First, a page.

Tag Archive for: smoke

What you can do with some simple lights

I think one of the problems that a lot of photographers encounter is being creative and most of all being creative with light. So the coming days some tips about what you can do with fairly simple lights.


Let’s for today look at the light snake (I hope that’s the correct term).
We all know these lights, especially around christmas they are used a lot, so actually now is a great way to get them cheap. Do make sure you get the ones that are pretty bright because if you are gonna mix them with strobes you want to have the most brightness possible.


In this shot with Poeka we used the snake to light the model which is actually lying on the floor on a plastic mirror. The main advantage of the plastic mirrors is that they not only unbreakable but they als don’t have that nasty double reflection a lot of thicker mirrors can have.


Poeka Januari 9 2016 31098


Doing a shot like this is not easy, but it’s also not that hard.
You have to make sure you use the lowest possible output from your strobes, this is where the Elinchrom ELCs really come in handy because they can go really low. The reason for this is that the output from the light snake is not incredibly bright so you will need a slower shutter speed anyway, but also the widest possible aperture to make sure the lights from the snake do appear.


One simple rule to remember is :
Aperture controls the flash appearance in the shot
Shutter speed controls the ambient light in the shot
Normally we would of course make sure that the aperture is metered and is fixed, otherwise the model would be under or overexposed, the light snake however (or any other ambient light source) we can let appear brighter, or dimmer in the shot by adjust the shutter speed, which has no effect on the strobe because the strobe is a pulse and not a constant light source.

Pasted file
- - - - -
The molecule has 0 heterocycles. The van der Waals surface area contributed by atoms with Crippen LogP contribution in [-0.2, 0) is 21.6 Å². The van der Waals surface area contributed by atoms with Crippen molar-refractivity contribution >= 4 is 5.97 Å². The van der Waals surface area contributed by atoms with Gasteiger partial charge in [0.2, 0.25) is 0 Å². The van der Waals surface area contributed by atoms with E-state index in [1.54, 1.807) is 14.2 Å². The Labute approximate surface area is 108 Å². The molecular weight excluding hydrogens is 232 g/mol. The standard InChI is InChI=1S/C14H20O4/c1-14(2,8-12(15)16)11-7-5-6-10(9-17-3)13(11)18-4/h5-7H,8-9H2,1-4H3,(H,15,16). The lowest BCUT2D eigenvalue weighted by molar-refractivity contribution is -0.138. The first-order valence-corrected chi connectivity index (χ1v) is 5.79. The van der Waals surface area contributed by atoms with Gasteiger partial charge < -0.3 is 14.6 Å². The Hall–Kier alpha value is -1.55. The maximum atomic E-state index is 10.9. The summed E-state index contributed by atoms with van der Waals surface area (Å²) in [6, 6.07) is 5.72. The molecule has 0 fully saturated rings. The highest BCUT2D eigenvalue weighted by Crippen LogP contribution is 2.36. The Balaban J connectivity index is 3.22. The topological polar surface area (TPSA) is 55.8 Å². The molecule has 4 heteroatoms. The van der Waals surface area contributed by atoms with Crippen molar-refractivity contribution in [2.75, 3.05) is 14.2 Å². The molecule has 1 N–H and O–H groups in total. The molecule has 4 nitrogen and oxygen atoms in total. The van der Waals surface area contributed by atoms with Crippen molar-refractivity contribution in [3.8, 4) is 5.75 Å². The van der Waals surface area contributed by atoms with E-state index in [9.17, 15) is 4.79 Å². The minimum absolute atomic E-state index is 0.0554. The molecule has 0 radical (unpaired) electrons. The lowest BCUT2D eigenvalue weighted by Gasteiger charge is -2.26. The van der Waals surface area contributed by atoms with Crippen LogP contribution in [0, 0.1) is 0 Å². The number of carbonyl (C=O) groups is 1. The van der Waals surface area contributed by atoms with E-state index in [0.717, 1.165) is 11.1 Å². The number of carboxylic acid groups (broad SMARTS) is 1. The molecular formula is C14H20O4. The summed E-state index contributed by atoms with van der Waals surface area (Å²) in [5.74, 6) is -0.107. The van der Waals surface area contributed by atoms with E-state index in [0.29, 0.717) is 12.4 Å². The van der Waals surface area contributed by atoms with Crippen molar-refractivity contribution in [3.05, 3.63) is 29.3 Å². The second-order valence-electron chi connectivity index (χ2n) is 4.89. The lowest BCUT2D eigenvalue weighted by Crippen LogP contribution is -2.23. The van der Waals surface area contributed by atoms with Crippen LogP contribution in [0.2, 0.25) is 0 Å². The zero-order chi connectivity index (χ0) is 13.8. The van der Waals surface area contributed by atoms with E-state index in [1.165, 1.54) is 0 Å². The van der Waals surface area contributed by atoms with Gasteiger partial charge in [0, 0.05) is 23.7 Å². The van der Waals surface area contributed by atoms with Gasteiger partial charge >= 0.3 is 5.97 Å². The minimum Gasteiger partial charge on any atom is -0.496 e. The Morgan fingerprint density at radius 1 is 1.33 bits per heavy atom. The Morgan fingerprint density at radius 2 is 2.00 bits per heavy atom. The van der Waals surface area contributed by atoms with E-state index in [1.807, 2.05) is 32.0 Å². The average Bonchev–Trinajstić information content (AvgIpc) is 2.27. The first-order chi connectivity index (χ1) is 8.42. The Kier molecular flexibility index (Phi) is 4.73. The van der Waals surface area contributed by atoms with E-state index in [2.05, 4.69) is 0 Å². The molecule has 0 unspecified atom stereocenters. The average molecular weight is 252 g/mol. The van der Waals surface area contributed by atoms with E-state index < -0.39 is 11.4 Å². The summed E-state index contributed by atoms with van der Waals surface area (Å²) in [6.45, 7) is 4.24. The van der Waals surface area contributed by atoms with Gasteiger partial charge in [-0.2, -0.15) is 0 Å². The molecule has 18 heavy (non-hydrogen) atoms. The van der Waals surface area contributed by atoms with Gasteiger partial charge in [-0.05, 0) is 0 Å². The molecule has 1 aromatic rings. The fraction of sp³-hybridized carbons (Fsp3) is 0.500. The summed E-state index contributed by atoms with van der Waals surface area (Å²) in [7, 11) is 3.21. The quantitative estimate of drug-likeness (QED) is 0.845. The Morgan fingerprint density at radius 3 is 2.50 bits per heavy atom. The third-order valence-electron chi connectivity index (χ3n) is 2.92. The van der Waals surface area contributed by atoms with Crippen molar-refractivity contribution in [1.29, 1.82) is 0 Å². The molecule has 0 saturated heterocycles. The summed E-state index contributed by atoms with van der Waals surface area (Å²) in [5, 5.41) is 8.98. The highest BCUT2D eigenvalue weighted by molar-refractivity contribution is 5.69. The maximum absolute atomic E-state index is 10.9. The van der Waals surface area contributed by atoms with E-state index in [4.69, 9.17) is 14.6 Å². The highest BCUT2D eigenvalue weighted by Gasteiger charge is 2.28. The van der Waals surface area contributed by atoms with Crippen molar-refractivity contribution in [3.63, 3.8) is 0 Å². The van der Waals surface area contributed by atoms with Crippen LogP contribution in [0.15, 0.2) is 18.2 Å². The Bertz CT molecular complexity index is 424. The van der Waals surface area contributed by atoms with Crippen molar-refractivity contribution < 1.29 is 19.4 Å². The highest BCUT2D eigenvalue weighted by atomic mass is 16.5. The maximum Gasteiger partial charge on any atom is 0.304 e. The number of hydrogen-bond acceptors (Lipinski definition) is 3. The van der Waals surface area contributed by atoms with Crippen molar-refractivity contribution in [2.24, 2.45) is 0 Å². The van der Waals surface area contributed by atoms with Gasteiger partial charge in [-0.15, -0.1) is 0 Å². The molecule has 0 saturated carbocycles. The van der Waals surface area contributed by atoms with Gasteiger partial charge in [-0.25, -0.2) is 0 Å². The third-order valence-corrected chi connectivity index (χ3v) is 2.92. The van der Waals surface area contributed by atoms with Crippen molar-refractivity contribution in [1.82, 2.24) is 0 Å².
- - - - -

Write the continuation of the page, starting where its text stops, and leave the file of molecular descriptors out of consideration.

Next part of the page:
So in a shot like this it would make sense to try to get the aperture to f2.8 and use the shutter speed to “taste”.
And this is the big advantage of digital photography, we have a huge “free” digital polaroid on the back of the camera, or in my case on a big screen tv in the studio, so we can really fine tune this, imaging how the “old” photographers had to do this using polaroids and meters to get the perfect results, and they did 😀
As soon as we had the result we liked we added an extra strobe in the back with a red gel, but this looked very basic, so a little bit of smoke was added for atmosphere. Now remember that smoke acts like a diffuser and reflector at the same time, so be very careful to where you point your lights, especially when you use light pointing towards the smoke, make the beam as narrow as possible, that’s why I actually used a small snoot with grid to light the models face.


If you balance everything nicely you don’t need any photoshop after the shot, if you later decide you DO want the light snake a bit more bright there is however a very easy solution, just use the dodge tool in Photoshop and slightly move it over the light snake and you will see that the lights actually become brighter, don’t over do this however. (Dodge tool settings are of course on HighLights).


Next week we are going to up the ante a little bit and include some more smoke and styling…..


So next time you think about what to do…. shop for some christmas lights and shoot your idea and show it to me via our facebook group called masteringthemodelshoot. If you like these kind of tips check out my book “Mastering the model shoot” or our instructional videos.

Waterlicht… an unique look at my area

As you might or might know we live on the bottom of the sea, and no I’m not spongebob. The area we live in was “won” back from the sea.

Last week we visited an art piece by Daan Roosegaarde very close to our home (actually it’s on my bike route) in Schokland (Unesco heritage) which was an island just a few decades ago. With lasers and smoke the water like it was in the past was simulated and for just a few nights Schokland was an island again.

Images doesn’t really do it justice, but I think you can get a pretty nice idea about how it was.